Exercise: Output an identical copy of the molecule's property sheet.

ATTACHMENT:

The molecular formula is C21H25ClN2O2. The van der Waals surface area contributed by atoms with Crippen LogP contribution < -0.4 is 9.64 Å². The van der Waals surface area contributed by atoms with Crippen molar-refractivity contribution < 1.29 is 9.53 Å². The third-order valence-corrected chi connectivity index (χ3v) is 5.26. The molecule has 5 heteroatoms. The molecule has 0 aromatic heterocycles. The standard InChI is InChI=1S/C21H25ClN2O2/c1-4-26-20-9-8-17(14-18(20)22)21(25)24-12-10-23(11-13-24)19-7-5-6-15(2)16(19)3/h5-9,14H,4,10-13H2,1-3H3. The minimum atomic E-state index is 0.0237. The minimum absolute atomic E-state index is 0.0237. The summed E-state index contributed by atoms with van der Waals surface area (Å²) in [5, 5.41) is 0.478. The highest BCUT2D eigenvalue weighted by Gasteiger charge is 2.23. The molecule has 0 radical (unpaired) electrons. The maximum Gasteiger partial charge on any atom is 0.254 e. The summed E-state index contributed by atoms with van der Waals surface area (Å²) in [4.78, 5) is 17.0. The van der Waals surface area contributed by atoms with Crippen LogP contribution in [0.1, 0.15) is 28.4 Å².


The molecular formula is C21H25ClN2O2. The van der Waals surface area contributed by atoms with Crippen LogP contribution < -0.4 is 9.64 Å². The van der Waals surface area contributed by atoms with Crippen molar-refractivity contribution < 1.29 is 9.53 Å². The third-order valence-corrected chi connectivity index (χ3v) is 5.26. The molecule has 5 heteroatoms. The molecule has 0 aromatic heterocycles. The standard InChI is InChI=1S/C21H25ClN2O2/c1-4-26-20-9-8-17(14-18(20)22)21(25)24-12-10-23(11-13-24)19-7-5-6-15(2)16(19)3/h5-9,14H,4,10-13H2,1-3H3. The minimum atomic E-state index is 0.0237. The minimum absolute atomic E-state index is 0.0237. The summed E-state index contributed by atoms with van der Waals surface area (Å²) in [5, 5.41) is 0.478. The highest BCUT2D eigenvalue weighted by Gasteiger charge is 2.23. The molecule has 0 radical (unpaired) electrons. The maximum Gasteiger partial charge on any atom is 0.254 e. The summed E-state index contributed by atoms with van der Waals surface area (Å²) in [4.78, 5) is 17.0. The van der Waals surface area contributed by atoms with Crippen LogP contribution in [0.1, 0.15) is 28.4 Å².